Bumping along in the dusk approaching North Carolina, I had trouble falling asleep. It was difficult to get comfortable in my seat, due to the huge welt on my butt. In the tiny stinky bathroom, I inspected the rash. To my horror, it had changed into a Bull’s eye rash, one obvious symptom of Lyme disease. Sometimes people present with Bull’s eye rashes, but not always. The center of my rash had dried up and was peeling, due to my spider-bite treatment of cooling and drying the bite. The couple of days before leaving CT, the bite had developed a thin red line along the edge that I thought could be Lyme, but didn’t want to be, so refused to believe it. Note to others: if you think it can be Lyme, take care of it immediately. And, ask for help. I was “too busy” to stop and take full account of what was happening. I felt too shy to ask for help initially, as the little black dot was right at the top of my butt crack, an awkward place to ask for assistance in extracting what could be a tick... but what if it wasn’t? Well, it was. Take no chances.

I share this story because Lyme is so powerful, unexpected, and potentially life-threatening. Left untreated, chronic Lyme can render a person consistently tired, in pain, and can manifest in a variety of ways from completely debilitating to mildly uncomfortable. Having listened to Lyme specialist Julie McIntyre’s experience and stories and watched her in her clinical practice, I am fearful and respectful of Lyme, and do not want it in my body, especially as a young person, a fresh student, and a whole world, a whole life, in front of me.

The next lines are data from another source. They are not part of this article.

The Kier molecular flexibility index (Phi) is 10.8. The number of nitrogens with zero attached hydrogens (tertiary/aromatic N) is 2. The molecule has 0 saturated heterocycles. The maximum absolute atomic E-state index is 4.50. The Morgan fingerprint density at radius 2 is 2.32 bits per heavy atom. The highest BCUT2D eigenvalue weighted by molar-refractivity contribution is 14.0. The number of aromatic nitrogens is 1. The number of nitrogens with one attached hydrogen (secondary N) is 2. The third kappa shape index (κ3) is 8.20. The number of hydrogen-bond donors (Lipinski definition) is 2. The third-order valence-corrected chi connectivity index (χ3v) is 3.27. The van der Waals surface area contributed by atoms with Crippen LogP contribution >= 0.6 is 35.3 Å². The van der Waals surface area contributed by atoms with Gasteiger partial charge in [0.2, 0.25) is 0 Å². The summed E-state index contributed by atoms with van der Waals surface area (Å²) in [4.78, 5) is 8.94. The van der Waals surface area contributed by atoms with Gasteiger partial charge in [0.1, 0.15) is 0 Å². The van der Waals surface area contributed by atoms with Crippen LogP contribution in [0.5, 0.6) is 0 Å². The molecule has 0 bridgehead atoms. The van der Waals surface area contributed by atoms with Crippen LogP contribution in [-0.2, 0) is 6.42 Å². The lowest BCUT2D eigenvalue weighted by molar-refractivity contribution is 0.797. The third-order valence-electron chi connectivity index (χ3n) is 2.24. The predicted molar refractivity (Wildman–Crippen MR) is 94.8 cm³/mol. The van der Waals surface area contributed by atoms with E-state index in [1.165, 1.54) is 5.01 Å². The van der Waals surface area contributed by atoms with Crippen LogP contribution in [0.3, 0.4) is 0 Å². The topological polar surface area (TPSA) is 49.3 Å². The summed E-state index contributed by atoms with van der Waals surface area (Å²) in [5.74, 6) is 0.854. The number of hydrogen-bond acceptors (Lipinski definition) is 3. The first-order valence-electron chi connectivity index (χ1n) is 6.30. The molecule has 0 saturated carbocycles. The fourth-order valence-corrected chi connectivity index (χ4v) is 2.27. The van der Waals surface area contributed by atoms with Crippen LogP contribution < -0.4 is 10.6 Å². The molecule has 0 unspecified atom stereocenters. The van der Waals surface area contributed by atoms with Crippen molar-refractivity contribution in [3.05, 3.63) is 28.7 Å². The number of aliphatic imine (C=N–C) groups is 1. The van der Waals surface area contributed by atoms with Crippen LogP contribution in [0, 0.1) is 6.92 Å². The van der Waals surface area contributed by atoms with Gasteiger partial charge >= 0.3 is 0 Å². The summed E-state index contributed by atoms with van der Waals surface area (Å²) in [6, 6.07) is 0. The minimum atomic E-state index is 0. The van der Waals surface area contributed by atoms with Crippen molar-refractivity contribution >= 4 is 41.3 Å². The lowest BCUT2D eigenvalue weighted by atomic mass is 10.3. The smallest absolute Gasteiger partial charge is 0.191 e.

After finally accepting that I had Lyme, crying as I entered Gainesville on the bus, and frantically text-messaging a bevy of friends across the country for suggestions and support, I felt ridiculous about my life. I grew up in California. My family is still there, and my extended family is in Taiwan. Most of my extended-non-blood family is in the northeast. My heartstrings are attached to the northeast and southwest. What am I doing, coming to school down here in FL. What am I doing, living on the east, where Lyme is a part of life and mountains are not that big, continuing to cultivate life and love in a place that doesn’t quite suit me. What am I doing. I belong in a dry warm climate, with mountains and wilderness. The longer I spend there, the more friends I will find there. And all of my northeast friends, work, community, possibilities? I can travel. But (I think) I want to--- need to--- root down back in the west.

I got Doxy as soon as I could after landing. It’s a strong antibiotic, and pretty much the only known “cure” for Lyme that usually only works if taken within a short while after infection. I lucked out with the herbs; a local herbalist had some extra pills leftover from another Lymey person, and bequeathed me all of her leftover pills.

I will continue taking the LB core protocol herbal pills, three pills, three times a day, until I run out of them. I can sit on my butt, again. The painfulness of the rash went away after a week of taking Doxy, though I still have a huge gray circle on my ass, where the rash was, before. I hope it goes away. But now, when I look at it, it reminds me of important questions. The big gray circle where the rash was is at the top of my butt crack, and the bottom of my sacrum, coccyx, root chakra, Muladhara. Where do I come from. Where do I belong. What’s really home. What’s really important. What do I sit upon, root into. What’s my base, my foundation. What’s really important.

I’ll let that question sit within me and help direct my next steps, as I fly back to New Mexico on Tuesday, and then back to Connecticut three weeks after that.

I’m living my questions.